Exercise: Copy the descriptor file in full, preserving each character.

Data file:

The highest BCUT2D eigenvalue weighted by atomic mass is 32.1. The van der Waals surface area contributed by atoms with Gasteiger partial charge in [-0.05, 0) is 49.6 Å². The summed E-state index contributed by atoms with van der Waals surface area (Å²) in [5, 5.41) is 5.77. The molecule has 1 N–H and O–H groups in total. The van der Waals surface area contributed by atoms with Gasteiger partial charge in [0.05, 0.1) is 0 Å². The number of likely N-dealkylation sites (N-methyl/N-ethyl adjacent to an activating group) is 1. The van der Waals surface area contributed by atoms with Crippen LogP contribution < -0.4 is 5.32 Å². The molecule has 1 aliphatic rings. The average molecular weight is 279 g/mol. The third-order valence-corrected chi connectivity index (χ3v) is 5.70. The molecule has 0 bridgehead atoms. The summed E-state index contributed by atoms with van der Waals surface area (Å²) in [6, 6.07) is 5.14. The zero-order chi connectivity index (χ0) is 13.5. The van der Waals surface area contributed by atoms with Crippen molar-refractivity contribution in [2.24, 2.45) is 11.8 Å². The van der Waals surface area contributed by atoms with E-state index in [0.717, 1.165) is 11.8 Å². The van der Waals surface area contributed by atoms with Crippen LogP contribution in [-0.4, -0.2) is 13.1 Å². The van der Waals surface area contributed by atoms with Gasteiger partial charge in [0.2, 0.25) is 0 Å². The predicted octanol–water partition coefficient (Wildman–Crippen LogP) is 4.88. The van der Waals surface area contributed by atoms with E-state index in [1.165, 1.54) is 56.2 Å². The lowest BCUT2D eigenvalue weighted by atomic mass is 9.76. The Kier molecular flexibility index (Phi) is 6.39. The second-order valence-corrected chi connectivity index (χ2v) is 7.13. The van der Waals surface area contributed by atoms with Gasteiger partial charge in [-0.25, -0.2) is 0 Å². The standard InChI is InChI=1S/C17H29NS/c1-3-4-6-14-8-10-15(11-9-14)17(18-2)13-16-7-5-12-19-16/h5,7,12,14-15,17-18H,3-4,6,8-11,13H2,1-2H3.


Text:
The highest BCUT2D eigenvalue weighted by atomic mass is 32.1. The van der Waals surface area contributed by atoms with Gasteiger partial charge in [-0.05, 0) is 49.6 Å². The summed E-state index contributed by atoms with van der Waals surface area (Å²) in [5, 5.41) is 5.77. The molecule has 1 N–H and O–H groups in total. The van der Waals surface area contributed by atoms with Gasteiger partial charge in [0.05, 0.1) is 0 Å². The number of likely N-dealkylation sites (N-methyl/N-ethyl adjacent to an activating group) is 1. The van der Waals surface area contributed by atoms with Crippen LogP contribution < -0.4 is 5.32 Å². The molecule has 1 aliphatic rings. The average molecular weight is 279 g/mol. The third-order valence-corrected chi connectivity index (χ3v) is 5.70. The molecule has 0 bridgehead atoms. The summed E-state index contributed by atoms with van der Waals surface area (Å²) in [6, 6.07) is 5.14. The zero-order chi connectivity index (χ0) is 13.5. The van der Waals surface area contributed by atoms with Crippen molar-refractivity contribution in [2.24, 2.45) is 11.8 Å². The van der Waals surface area contributed by atoms with E-state index in [0.717, 1.165) is 11.8 Å². The van der Waals surface area contributed by atoms with Crippen LogP contribution in [-0.4, -0.2) is 13.1 Å². The van der Waals surface area contributed by atoms with Gasteiger partial charge in [0.2, 0.25) is 0 Å². The predicted octanol–water partition coefficient (Wildman–Crippen LogP) is 4.88. The van der Waals surface area contributed by atoms with E-state index in [1.165, 1.54) is 56.2 Å². The lowest BCUT2D eigenvalue weighted by atomic mass is 9.76. The Kier molecular flexibility index (Phi) is 6.39. The second-order valence-corrected chi connectivity index (χ2v) is 7.13. The van der Waals surface area contributed by atoms with Gasteiger partial charge in [-0.25, -0.2) is 0 Å². The standard InChI is InChI=1S/C17H29NS/c1-3-4-6-14-8-10-15(11-9-14)17(18-2)13-16-7-5-12-19-16/h5,7,12,14-15,17-18H,3-4,6,8-11,13H2,1-2H3.